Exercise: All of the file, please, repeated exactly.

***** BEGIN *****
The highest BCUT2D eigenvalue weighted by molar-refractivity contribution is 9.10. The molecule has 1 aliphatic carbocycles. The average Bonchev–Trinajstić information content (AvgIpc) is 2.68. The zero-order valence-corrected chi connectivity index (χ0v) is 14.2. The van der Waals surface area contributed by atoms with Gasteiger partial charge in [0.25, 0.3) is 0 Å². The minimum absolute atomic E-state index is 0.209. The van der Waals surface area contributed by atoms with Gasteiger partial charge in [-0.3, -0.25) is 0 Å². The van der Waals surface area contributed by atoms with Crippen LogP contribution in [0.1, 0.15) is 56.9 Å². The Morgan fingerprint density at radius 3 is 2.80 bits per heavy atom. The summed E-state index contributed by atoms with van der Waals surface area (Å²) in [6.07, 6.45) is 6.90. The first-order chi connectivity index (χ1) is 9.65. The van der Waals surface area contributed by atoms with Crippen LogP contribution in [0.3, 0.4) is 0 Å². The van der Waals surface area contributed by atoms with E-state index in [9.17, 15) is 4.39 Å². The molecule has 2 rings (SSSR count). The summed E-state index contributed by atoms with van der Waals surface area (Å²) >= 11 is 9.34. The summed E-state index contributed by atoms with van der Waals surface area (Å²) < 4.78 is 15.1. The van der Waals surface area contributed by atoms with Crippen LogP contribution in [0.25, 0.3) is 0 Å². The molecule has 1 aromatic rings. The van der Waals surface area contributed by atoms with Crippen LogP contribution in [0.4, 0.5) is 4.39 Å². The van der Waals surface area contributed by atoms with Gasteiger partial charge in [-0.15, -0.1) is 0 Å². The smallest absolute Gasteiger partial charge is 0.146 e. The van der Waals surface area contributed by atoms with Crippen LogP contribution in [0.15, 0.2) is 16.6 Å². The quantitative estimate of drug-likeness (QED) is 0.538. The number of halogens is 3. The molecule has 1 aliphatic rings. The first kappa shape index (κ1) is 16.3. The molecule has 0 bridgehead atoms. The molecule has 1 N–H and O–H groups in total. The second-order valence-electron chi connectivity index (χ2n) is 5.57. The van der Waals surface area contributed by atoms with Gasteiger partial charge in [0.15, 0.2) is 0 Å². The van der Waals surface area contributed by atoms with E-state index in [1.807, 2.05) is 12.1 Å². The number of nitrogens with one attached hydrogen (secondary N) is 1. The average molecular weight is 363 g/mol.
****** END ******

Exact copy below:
The highest BCUT2D eigenvalue weighted by molar-refractivity contribution is 9.10. The molecule has 1 aliphatic carbocycles. The average Bonchev–Trinajstić information content (AvgIpc) is 2.68. The zero-order valence-corrected chi connectivity index (χ0v) is 14.2. The van der Waals surface area contributed by atoms with Gasteiger partial charge in [0.25, 0.3) is 0 Å². The minimum absolute atomic E-state index is 0.209. The van der Waals surface area contributed by atoms with Gasteiger partial charge in [-0.3, -0.25) is 0 Å². The van der Waals surface area contributed by atoms with Crippen LogP contribution in [0.1, 0.15) is 56.9 Å². The Morgan fingerprint density at radius 3 is 2.80 bits per heavy atom. The summed E-state index contributed by atoms with van der Waals surface area (Å²) in [6.07, 6.45) is 6.90. The first-order chi connectivity index (χ1) is 9.65. The van der Waals surface area contributed by atoms with Crippen LogP contribution in [0.3, 0.4) is 0 Å². The van der Waals surface area contributed by atoms with E-state index in [9.17, 15) is 4.39 Å². The molecule has 2 rings (SSSR count). The summed E-state index contributed by atoms with van der Waals surface area (Å²) >= 11 is 9.34. The summed E-state index contributed by atoms with van der Waals surface area (Å²) < 4.78 is 15.1. The van der Waals surface area contributed by atoms with Crippen LogP contribution in [0.25, 0.3) is 0 Å². The molecule has 1 aromatic rings. The van der Waals surface area contributed by atoms with Crippen LogP contribution in [0.4, 0.5) is 4.39 Å². The van der Waals surface area contributed by atoms with Gasteiger partial charge in [-0.15, -0.1) is 0 Å². The smallest absolute Gasteiger partial charge is 0.146 e. The van der Waals surface area contributed by atoms with Crippen LogP contribution in [0.15, 0.2) is 16.6 Å². The quantitative estimate of drug-likeness (QED) is 0.538. The number of halogens is 3. The molecule has 1 aliphatic rings. The first kappa shape index (κ1) is 16.3. The molecule has 0 bridgehead atoms. The molecule has 1 N–H and O–H groups in total. The second-order valence-electron chi connectivity index (χ2n) is 5.57. The van der Waals surface area contributed by atoms with Gasteiger partial charge in [0.15, 0.2) is 0 Å². The van der Waals surface area contributed by atoms with E-state index in [1.807, 2.05) is 12.1 Å². The number of nitrogens with one attached hydrogen (secondary N) is 1. The average molecular weight is 363 g/mol.